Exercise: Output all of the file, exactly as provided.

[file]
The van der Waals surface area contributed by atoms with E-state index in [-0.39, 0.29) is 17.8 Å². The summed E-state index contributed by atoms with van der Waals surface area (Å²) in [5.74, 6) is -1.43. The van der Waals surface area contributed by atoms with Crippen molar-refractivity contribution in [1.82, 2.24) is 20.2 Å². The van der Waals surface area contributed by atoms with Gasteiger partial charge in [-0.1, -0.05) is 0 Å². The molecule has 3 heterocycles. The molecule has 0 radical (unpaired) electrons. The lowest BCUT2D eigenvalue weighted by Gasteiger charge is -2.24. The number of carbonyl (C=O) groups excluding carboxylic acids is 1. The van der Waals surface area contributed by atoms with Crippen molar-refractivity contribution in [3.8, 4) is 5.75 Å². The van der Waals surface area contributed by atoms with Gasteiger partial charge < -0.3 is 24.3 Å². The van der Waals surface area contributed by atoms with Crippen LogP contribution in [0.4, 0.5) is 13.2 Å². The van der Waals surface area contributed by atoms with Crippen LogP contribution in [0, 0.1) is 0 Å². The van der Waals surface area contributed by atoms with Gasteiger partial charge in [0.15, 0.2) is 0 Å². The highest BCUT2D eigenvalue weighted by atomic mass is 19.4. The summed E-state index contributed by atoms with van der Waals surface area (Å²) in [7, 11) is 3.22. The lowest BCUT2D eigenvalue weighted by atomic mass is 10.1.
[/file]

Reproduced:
The van der Waals surface area contributed by atoms with E-state index in [-0.39, 0.29) is 17.8 Å². The summed E-state index contributed by atoms with van der Waals surface area (Å²) in [5.74, 6) is -1.43. The van der Waals surface area contributed by atoms with Crippen molar-refractivity contribution in [1.82, 2.24) is 20.2 Å². The van der Waals surface area contributed by atoms with Gasteiger partial charge in [-0.1, -0.05) is 0 Å². The molecule has 3 heterocycles. The molecule has 0 radical (unpaired) electrons. The lowest BCUT2D eigenvalue weighted by Gasteiger charge is -2.24. The number of carbonyl (C=O) groups excluding carboxylic acids is 1. The van der Waals surface area contributed by atoms with Crippen molar-refractivity contribution in [3.8, 4) is 5.75 Å². The van der Waals surface area contributed by atoms with Gasteiger partial charge < -0.3 is 24.3 Å². The van der Waals surface area contributed by atoms with Crippen LogP contribution in [0.4, 0.5) is 13.2 Å². The van der Waals surface area contributed by atoms with Crippen LogP contribution in [0, 0.1) is 0 Å². The van der Waals surface area contributed by atoms with Gasteiger partial charge in [0.15, 0.2) is 0 Å². The highest BCUT2D eigenvalue weighted by atomic mass is 19.4. The summed E-state index contributed by atoms with van der Waals surface area (Å²) in [7, 11) is 3.22. The lowest BCUT2D eigenvalue weighted by atomic mass is 10.1.